• Improving understanding of what is effective in preventing child sexual abuse, how it works (or doesn’t) and under what circumstances. Too often, responses to child sexual abuse are reactive - coming after the harm is done. Building and acting on a stronger evidence-base around prevention would help treat child sexual abuse as the public health priority it should be.

This list, though not exhaustive, is key to better policy and practice around child sexual abuse. This Government - and any future Government committed to tackling child sexual abuse - must do better to ensure no child is unseen or left behind. That means acting on the existing evidence base, listening to the expertise of victims, survivors and professionals, and prioritising meaningful impact over short-term media cycles. Children deserve nothing less.

Yours Sincerely,

Dr Helen Beckett, Director, Safer Young Lives Research Centre, University of Bedfordshire

Dr Ella Cockbain, Associate Professor in Security and Crime Science, UCL

Dr Camille Warrington, Associate Professor, Safer Young Lives Research Centre, University of Bedfordshire

Dez Holmes, Director, Research in Practice

Dr Lucie Moore, Faiths Against Child Sexual Exploitation (FACES) & Visiting Research Fellow, University of Bedfordshire

Diana Fawcett, Chief Executive, Victim Support

Anna Edmundson, Head of Policy and Public Affairs, NSPCC

Sheila Taylor MBE, CEO, NWG Network

Patricia Durr, CEO, ECPAT UK (Every Child Protected Against Trafficking)

Victoria Green, CEO, Marie Collins Foundation & Visiting Senior Research Fellow, University of Suffolk

Kate Wareham, Strategic Director, Young People, Families & Communities, Catch22

Duncan Craig OBE, CEO, We Are Survivors & Honorary Senior Research Fellow, School of Criminology, University of Manchester

Sherry Peck, CEO, Safer London

Abi Billinghurst, Founder and CEO, Abianda

Cath Wakeman OBE, Chief Executive Officer and Trauma Therapist, Imara CIO

Rehana Faisal, Co-chair, Faiths Against Child Sexual Exploitation (FACES)

Robert Balfour, Founder/CEO Survivors West Yorkshire (Bens Place) and Honorary Supervisor Department of Clinical Psychology, University of Liverpool

Professor Nasreen Ali, Professor of Public Health Equality, University of Bedfordshire

Dr Katherine Allen, Senior Research Fellow, Institute for Social Justice and Crime, University of Suffolk

Professor Rachel Armitage, Professor of Criminology, University of Huddersfield

Professor Christine Barter, Co-Director, Connect Centre for International Research on Interpersonal Violence and Harm, School of Social Work, Care and Community, University of Central Lancashire

Professor Claudia Bernard, Goldsmiths, University of London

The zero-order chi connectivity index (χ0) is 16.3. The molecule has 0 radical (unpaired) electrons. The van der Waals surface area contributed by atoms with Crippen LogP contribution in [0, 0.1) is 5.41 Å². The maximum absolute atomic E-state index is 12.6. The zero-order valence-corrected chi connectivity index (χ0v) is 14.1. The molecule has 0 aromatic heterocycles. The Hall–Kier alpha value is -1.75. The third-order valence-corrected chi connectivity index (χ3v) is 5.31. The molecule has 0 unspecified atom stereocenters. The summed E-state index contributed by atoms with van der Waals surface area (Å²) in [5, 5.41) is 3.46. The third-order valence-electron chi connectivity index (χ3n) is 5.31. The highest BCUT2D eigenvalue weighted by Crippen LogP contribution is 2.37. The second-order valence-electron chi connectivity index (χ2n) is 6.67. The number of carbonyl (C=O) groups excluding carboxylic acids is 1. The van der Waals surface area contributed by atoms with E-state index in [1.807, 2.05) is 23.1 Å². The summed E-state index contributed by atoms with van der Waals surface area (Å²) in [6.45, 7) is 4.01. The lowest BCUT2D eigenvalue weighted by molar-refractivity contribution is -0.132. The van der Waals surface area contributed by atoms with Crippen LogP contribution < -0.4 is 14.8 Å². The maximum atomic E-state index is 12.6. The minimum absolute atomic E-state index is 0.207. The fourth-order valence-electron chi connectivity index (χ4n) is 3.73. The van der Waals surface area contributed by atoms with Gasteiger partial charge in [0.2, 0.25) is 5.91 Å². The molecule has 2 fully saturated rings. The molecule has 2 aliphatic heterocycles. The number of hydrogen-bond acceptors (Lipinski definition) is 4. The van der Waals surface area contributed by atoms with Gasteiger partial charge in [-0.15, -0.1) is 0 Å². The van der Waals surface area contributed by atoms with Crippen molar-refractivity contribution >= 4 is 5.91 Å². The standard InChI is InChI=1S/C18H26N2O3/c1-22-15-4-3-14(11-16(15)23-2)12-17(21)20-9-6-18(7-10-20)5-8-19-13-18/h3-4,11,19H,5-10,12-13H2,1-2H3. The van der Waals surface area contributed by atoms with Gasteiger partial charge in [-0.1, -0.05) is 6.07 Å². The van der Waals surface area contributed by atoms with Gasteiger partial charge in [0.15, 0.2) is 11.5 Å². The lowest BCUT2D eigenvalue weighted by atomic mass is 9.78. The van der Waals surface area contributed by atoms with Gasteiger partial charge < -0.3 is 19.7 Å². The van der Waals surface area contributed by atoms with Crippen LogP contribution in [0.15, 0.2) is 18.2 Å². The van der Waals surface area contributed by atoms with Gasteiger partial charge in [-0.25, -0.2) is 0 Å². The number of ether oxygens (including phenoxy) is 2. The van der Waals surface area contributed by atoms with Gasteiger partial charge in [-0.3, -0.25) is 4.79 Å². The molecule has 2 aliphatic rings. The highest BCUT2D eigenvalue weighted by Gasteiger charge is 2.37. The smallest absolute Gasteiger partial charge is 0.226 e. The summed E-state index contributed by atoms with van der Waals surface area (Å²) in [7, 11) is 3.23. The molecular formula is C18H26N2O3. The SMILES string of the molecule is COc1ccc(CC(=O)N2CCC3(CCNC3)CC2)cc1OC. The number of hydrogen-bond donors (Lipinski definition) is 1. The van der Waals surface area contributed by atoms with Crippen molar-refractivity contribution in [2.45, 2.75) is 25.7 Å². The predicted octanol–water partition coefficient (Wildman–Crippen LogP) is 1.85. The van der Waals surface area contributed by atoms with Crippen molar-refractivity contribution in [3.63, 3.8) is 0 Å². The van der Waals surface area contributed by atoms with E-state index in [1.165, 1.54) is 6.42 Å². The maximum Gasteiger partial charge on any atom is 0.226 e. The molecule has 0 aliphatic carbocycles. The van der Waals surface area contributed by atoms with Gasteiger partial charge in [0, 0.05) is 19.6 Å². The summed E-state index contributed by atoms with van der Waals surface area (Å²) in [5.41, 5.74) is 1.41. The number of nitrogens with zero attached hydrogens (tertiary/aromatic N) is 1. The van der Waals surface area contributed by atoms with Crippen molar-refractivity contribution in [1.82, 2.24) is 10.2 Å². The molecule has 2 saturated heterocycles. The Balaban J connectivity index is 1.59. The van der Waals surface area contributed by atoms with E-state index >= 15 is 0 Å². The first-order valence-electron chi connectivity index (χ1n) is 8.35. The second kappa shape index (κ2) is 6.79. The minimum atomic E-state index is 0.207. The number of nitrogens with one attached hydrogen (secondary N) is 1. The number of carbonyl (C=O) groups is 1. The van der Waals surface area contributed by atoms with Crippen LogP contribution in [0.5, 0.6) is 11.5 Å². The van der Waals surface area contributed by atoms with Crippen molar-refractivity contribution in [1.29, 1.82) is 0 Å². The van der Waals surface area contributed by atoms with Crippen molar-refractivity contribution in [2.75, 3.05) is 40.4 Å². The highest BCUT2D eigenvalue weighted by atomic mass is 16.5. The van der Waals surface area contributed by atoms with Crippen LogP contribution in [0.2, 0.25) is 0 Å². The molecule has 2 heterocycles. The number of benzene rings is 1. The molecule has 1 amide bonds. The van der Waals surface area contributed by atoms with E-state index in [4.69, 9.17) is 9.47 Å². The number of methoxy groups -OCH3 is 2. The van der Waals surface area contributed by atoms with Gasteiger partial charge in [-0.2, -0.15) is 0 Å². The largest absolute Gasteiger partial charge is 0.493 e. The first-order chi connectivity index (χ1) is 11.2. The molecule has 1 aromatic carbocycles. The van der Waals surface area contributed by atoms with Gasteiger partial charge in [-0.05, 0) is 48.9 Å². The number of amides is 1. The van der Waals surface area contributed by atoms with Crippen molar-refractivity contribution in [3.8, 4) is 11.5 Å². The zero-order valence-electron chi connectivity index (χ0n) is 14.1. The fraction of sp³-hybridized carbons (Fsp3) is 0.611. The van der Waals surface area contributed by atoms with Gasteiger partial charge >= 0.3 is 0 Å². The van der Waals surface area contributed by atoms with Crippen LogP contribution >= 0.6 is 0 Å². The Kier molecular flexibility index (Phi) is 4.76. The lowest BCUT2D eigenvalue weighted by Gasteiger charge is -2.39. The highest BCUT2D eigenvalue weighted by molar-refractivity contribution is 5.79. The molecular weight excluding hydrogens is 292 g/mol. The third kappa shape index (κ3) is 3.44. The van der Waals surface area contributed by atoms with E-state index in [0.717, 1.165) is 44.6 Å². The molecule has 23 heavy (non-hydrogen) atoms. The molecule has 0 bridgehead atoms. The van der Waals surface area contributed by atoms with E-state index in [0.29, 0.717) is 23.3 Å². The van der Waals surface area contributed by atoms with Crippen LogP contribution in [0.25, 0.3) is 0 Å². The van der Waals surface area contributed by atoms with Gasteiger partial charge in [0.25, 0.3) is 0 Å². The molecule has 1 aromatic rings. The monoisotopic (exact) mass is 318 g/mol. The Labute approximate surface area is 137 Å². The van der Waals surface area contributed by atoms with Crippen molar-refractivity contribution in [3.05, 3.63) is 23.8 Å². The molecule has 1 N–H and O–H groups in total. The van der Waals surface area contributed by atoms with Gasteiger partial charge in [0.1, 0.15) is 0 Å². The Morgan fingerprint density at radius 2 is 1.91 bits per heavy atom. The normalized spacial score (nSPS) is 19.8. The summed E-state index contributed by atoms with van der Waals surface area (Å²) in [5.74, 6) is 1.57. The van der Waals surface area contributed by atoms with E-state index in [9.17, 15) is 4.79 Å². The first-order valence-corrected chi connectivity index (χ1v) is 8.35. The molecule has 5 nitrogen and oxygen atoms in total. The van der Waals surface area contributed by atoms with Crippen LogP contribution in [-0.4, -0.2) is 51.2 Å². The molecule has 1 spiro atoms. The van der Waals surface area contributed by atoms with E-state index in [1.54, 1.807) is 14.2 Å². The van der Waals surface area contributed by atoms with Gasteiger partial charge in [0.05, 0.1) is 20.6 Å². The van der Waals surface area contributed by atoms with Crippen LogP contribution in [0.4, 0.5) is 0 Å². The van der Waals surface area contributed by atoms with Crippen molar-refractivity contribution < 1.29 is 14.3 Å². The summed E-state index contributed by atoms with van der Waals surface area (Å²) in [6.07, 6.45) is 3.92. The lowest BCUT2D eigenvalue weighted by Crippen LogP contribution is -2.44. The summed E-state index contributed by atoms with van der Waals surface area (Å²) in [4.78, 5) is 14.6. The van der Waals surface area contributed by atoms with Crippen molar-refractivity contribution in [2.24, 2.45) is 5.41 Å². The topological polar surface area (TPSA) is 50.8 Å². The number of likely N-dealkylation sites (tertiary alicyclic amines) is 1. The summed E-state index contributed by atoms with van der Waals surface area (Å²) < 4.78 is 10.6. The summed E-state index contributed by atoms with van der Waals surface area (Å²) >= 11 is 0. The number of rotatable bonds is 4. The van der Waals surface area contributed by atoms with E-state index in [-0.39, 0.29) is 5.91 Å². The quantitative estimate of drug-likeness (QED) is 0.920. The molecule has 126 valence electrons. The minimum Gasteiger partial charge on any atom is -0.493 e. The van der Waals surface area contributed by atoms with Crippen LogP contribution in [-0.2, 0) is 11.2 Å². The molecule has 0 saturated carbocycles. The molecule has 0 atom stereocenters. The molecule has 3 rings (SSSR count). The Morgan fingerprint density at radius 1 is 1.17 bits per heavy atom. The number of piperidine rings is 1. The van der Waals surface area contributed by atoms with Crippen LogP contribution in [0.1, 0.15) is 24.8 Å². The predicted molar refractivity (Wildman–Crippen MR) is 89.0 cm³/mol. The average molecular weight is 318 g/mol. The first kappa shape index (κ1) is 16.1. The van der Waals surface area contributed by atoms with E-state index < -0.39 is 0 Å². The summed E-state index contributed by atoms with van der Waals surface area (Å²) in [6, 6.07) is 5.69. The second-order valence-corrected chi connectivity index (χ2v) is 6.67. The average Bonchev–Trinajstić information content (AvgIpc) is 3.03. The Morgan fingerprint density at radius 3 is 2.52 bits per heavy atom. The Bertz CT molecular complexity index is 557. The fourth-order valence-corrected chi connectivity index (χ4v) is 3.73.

Dr Lisa Bostock, Principal Research Fellow, Institute of Applied Social Research, University of Bedfordshire

Dr Isabelle Brodie, Principal Lecturer, University of Bedfordshire

Professor Sarah Brown, Visiting Fellow, UWE

Dr Sangeeta Chatterji, Lecturer, Social Work, University of Edinburgh

Dr Claire Cody, Senior Research Fellow, Safer Young Lives Research Centre, University of Bedfordshire

Professor John Devaney, Chair of Social Work, University of Edinburgh

Dr Sukhwant Dhaliwal, Course Leader, Woman and Child Abuse programme, London Metropolitan University

Dr Katie Ellis, Senior Lecturer in Child Welfare, University of Sheffield

Dr Fiona Factor, School Enhancement Lead & Academic Portfolio Lead (PG), School of Applied Social Sciences, University of Bedfordshire

Professor Carlene Firmin MBE, Professor of Social Work, Durham University

Professor Deborah Fry, Director of Data for Childlight – Global Child Safety Institute, Moray House School of Education and Sport, University of Edinburgh

Professor David Gadd, Professor of Criminology, School of Social Sciences, University of Manchester

Dr Fiona Vera Gray, Deputy Director, The Child and Woman Abuse Studies Unit, London Metropolitan University

Dr Sophie Hallett, Senior Lecturer (Social Policy), Cardiff University & Reader in the Prevention of Interpersonal Harm, Connect Centre, University of Central Lancashire

Dr Kristine Hickle, Senior Lecturer in Social Work, University of Sussex

Professor Patricia Hynes, Professor of Social Justice, Helena Kennedy Centre, Sheffield Hallam University

Professor Liz Kelly, Director, Child and Woman Abuse Studies Unit, London Metropolitan University

Joseph Kiff, Research Fellow, Safer Young Lives Research Centre, University of Bedfordshire

Dr Aravinda Kosaraju, Lecturer in Child Protection, University of Kent

Professor Michelle Lefevre, Director of the Centre for Innovation and Research in Childhood and Youth, University of Sussex

Professor Samantha Lundigan, Director of the Policing Institute for the Eastern Region (PIER), Anglia Ruskin University

Stacey Maher, Doctoral Researcher, University of Huddersfield & Child Sexual Abuse Practitioner and Advocate

Nicholas Marsh, Social Worker & PhD Researcher, University of East London

Dr Elena Martellozzo, Associate Professor in Criminology, Middlesex University

Dr Franziska Meinck, Senior Lecturer, University of Edinburgh

Hannah Millar, Research Assistant, Safer Young Lives Research Centre, University of Bedfordshire

Dr Mary Mitchell, Senior Lecturer in Social Work, University of Edinburgh

Dr Fiona Morrison, Lecturer in Childhood Studies, University of Edinburgh

Professor Jenny Pearce OBE, Professor of Young People and Public Policy, Safer Young Lives Research Centre, University of Bedfordshire

Professor Ethel Quayle CBE, Professor of Forensic Clinical Psychology, School of Health in Social Science, University of Edinburgh

Dr Theresa Redmond, Dawes Senior Research Fellow, the Policing Institute for the Eastern Region (PIER), Anglia Ruskin University

Professor Jessica Ringrose, Co-Director Centre for Sociology of Education and Equity, University College London

Dr Nicola Sharp-Jeffs OBE, Emeritus Fellow, Child and Woman Abuse Studies Unit, London Metropolitan University & Founder and CEO, Surviving Economic Abuse

Claire Soares, Research Fellow, Safer Young Lives Research Centre, University of Bedfordshire

Professor Sundari Anitha, Professor of Gender, Violence and Work, School of Social and Political Sciences, University of Lincoln

Professor Ravi K. Thiara, Department of Sociology, University of Warwick

Dr Roma Thomas, Principal Lecturer, School of Applied Social Sciences, University of Bedfordshire

Professor Kay Tisdall, Professor of Childhood Policy, University of Edinburgh

Joanne Walker, Assistant Professor, Durham University

Professor Richard Wortley, Jill Dando Institute of Security & Crime Science,

University College London

Dr Lauren Wroe, Assistant Professor (Research), Department of Sociology, Durham University

Alice Yeo, Senior Research Fellow, Safer Young Lives Research Centre, University of Bedfordshire